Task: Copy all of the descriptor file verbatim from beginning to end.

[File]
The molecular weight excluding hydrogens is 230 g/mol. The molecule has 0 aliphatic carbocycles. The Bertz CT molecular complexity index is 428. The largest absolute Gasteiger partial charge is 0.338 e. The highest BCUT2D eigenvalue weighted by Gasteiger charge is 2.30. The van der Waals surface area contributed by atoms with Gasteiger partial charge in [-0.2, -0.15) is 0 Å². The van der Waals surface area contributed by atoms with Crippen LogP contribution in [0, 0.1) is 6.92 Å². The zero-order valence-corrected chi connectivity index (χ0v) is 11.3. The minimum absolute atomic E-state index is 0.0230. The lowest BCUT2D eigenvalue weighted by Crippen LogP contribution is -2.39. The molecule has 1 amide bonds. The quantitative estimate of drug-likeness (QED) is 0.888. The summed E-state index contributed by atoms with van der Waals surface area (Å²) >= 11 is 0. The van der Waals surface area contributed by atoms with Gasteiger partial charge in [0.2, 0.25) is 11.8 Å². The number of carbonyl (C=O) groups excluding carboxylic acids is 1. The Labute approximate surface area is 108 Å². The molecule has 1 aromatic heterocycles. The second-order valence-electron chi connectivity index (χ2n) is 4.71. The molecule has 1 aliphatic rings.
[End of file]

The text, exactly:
The molecular weight excluding hydrogens is 230 g/mol. The molecule has 0 aliphatic carbocycles. The Bertz CT molecular complexity index is 428. The largest absolute Gasteiger partial charge is 0.338 e. The highest BCUT2D eigenvalue weighted by Gasteiger charge is 2.30. The van der Waals surface area contributed by atoms with Gasteiger partial charge in [-0.2, -0.15) is 0 Å². The van der Waals surface area contributed by atoms with Crippen LogP contribution in [0, 0.1) is 6.92 Å². The zero-order valence-corrected chi connectivity index (χ0v) is 11.3. The minimum absolute atomic E-state index is 0.0230. The lowest BCUT2D eigenvalue weighted by Crippen LogP contribution is -2.39. The molecule has 1 amide bonds. The quantitative estimate of drug-likeness (QED) is 0.888. The summed E-state index contributed by atoms with van der Waals surface area (Å²) >= 11 is 0. The van der Waals surface area contributed by atoms with Gasteiger partial charge in [0.2, 0.25) is 11.8 Å². The number of carbonyl (C=O) groups excluding carboxylic acids is 1. The Labute approximate surface area is 108 Å². The molecule has 1 aromatic heterocycles. The second-order valence-electron chi connectivity index (χ2n) is 4.71. The molecule has 1 aliphatic rings.